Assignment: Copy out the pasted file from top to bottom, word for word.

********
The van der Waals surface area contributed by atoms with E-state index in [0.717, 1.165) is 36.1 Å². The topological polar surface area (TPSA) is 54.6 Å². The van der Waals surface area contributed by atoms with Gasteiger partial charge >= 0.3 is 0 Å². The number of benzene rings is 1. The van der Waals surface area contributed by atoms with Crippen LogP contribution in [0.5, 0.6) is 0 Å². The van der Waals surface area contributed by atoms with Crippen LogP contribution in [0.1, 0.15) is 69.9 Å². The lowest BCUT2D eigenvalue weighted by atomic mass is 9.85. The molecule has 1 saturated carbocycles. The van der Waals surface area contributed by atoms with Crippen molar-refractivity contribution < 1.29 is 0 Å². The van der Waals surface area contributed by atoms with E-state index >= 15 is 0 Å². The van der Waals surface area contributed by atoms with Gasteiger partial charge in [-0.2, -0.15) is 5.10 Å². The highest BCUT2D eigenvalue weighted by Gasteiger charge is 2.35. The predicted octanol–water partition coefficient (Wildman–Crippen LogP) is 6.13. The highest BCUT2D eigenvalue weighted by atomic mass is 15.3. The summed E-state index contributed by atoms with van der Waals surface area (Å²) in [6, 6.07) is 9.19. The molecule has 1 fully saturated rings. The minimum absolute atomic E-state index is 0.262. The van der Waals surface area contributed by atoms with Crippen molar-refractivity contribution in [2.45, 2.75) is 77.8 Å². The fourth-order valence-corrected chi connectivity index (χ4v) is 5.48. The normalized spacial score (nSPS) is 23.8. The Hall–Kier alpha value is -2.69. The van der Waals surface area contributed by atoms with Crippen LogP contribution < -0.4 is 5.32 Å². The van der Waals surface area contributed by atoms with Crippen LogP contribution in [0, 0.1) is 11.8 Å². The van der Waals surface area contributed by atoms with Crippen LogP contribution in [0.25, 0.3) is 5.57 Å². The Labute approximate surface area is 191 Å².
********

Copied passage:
The van der Waals surface area contributed by atoms with E-state index in [0.717, 1.165) is 36.1 Å². The topological polar surface area (TPSA) is 54.6 Å². The van der Waals surface area contributed by atoms with Gasteiger partial charge >= 0.3 is 0 Å². The number of benzene rings is 1. The van der Waals surface area contributed by atoms with Crippen LogP contribution in [0.5, 0.6) is 0 Å². The van der Waals surface area contributed by atoms with Crippen LogP contribution in [0.1, 0.15) is 69.9 Å². The lowest BCUT2D eigenvalue weighted by atomic mass is 9.85. The molecule has 1 saturated carbocycles. The van der Waals surface area contributed by atoms with Crippen molar-refractivity contribution < 1.29 is 0 Å². The van der Waals surface area contributed by atoms with E-state index >= 15 is 0 Å². The van der Waals surface area contributed by atoms with Gasteiger partial charge in [-0.2, -0.15) is 5.10 Å². The highest BCUT2D eigenvalue weighted by Gasteiger charge is 2.35. The predicted octanol–water partition coefficient (Wildman–Crippen LogP) is 6.13. The highest BCUT2D eigenvalue weighted by atomic mass is 15.3. The summed E-state index contributed by atoms with van der Waals surface area (Å²) in [6, 6.07) is 9.19. The molecule has 1 fully saturated rings. The minimum absolute atomic E-state index is 0.262. The van der Waals surface area contributed by atoms with Crippen molar-refractivity contribution in [2.45, 2.75) is 77.8 Å². The fourth-order valence-corrected chi connectivity index (χ4v) is 5.48. The normalized spacial score (nSPS) is 23.8. The Hall–Kier alpha value is -2.69. The van der Waals surface area contributed by atoms with Crippen LogP contribution < -0.4 is 5.32 Å². The van der Waals surface area contributed by atoms with Crippen LogP contribution in [0, 0.1) is 11.8 Å². The van der Waals surface area contributed by atoms with Crippen LogP contribution in [0.25, 0.3) is 5.57 Å². The Labute approximate surface area is 191 Å².